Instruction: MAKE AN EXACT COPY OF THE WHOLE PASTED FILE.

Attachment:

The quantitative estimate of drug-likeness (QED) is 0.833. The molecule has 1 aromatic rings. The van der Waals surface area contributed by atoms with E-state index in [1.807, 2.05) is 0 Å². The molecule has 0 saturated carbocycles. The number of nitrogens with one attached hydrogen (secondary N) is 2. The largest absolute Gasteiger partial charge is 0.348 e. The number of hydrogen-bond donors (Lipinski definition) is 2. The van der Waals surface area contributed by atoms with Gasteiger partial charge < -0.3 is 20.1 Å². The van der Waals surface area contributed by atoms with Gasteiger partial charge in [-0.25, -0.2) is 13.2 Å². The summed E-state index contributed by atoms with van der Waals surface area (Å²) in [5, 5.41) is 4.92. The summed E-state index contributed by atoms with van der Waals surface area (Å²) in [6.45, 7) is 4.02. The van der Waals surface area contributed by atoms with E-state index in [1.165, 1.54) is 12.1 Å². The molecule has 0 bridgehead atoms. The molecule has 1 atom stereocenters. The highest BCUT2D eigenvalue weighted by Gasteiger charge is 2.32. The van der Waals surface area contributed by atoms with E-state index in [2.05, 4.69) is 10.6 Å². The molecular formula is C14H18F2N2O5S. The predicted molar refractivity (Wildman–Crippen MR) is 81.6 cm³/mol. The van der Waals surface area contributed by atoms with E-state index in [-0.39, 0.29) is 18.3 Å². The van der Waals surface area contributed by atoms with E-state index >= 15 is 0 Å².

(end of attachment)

The quantitative estimate of drug-likeness (QED) is 0.833. The molecule has 1 aromatic rings. The van der Waals surface area contributed by atoms with E-state index in [1.807, 2.05) is 0 Å². The molecule has 0 saturated carbocycles. The number of nitrogens with one attached hydrogen (secondary N) is 2. The largest absolute Gasteiger partial charge is 0.348 e. The number of hydrogen-bond donors (Lipinski definition) is 2. The van der Waals surface area contributed by atoms with Gasteiger partial charge < -0.3 is 20.1 Å². The van der Waals surface area contributed by atoms with Gasteiger partial charge in [-0.25, -0.2) is 13.2 Å². The summed E-state index contributed by atoms with van der Waals surface area (Å²) in [5, 5.41) is 4.92. The summed E-state index contributed by atoms with van der Waals surface area (Å²) in [6.45, 7) is 4.02. The van der Waals surface area contributed by atoms with E-state index in [1.165, 1.54) is 12.1 Å². The molecule has 0 bridgehead atoms. The molecule has 1 atom stereocenters. The highest BCUT2D eigenvalue weighted by Gasteiger charge is 2.32. The van der Waals surface area contributed by atoms with E-state index in [2.05, 4.69) is 10.6 Å². The molecular formula is C14H18F2N2O5S. The predicted molar refractivity (Wildman–Crippen MR) is 81.6 cm³/mol. The van der Waals surface area contributed by atoms with E-state index in [-0.39, 0.29) is 18.3 Å². The van der Waals surface area contributed by atoms with E-state index >= 15 is 0 Å².